Vadim Salmanov

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Vadim Nikolayevich Salmanov (4 November 1912, in Saint Petersburg – 27 February 1978, in Leningrad) was a Russian/Soviet composer. He is perhaps best known for his Symphony No. 2.

Salmanov learned to play the piano as a child from his father. At 18, he was about to attend the Leningrad Conservatory when he decided to study geology instead, eventually working as a geologist until 1935 when he finally decided to attend the Conservatory where he studied composition with Mikhail Gnesin. After graduating, he worked as a composer until the onset of World War II, when he enlisted in the Soviet Army. After the war, he set poems by Blok and Yesenin relating to the war. Later on in his life, Salmanov set poems by Federico García Lorca and Pablo Neruda as well as by Soviet poets.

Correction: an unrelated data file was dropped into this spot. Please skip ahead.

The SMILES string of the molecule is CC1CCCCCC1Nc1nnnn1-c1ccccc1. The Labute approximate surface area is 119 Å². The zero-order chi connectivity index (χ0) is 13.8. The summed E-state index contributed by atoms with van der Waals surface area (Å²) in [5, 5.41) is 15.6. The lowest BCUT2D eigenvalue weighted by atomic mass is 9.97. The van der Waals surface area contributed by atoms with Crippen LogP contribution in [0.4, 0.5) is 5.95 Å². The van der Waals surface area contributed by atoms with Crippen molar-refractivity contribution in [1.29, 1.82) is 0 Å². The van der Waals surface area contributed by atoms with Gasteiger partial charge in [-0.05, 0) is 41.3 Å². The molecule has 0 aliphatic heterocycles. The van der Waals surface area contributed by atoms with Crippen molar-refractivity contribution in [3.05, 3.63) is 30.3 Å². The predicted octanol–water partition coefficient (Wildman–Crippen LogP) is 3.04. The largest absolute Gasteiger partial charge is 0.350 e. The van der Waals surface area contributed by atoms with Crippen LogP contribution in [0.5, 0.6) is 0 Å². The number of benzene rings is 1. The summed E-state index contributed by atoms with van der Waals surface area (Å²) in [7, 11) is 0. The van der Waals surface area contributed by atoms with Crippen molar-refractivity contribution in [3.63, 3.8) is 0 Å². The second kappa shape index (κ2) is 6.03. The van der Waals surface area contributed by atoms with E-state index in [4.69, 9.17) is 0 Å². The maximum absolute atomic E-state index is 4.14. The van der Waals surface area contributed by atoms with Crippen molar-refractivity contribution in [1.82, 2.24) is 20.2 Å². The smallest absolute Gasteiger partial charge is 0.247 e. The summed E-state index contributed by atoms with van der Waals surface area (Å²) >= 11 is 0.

Salmanov's Symphony No. 1 in D minor was written in 1952 and dedicated to the conductor Evgeny Mravinsky, who would go on to record all of his symphonies. The work uses Slavic folk melodies and a motto theme heard at the beginning of the first movement recurs in the Finale. His Symphony No. 4 was likewise dedicated to Mravinsky.

Although not nearly as political as Tikhon Khrennikov, Salmanov held various political appointments, including Secretary of a Composers' Union. He also taught at the Leningrad Conservatory, his alma mater.

Aside from symphonies, Salmanov's compositions also include six string quartets (1945–71) and two violin concertos (1964, 1974), among other forms.


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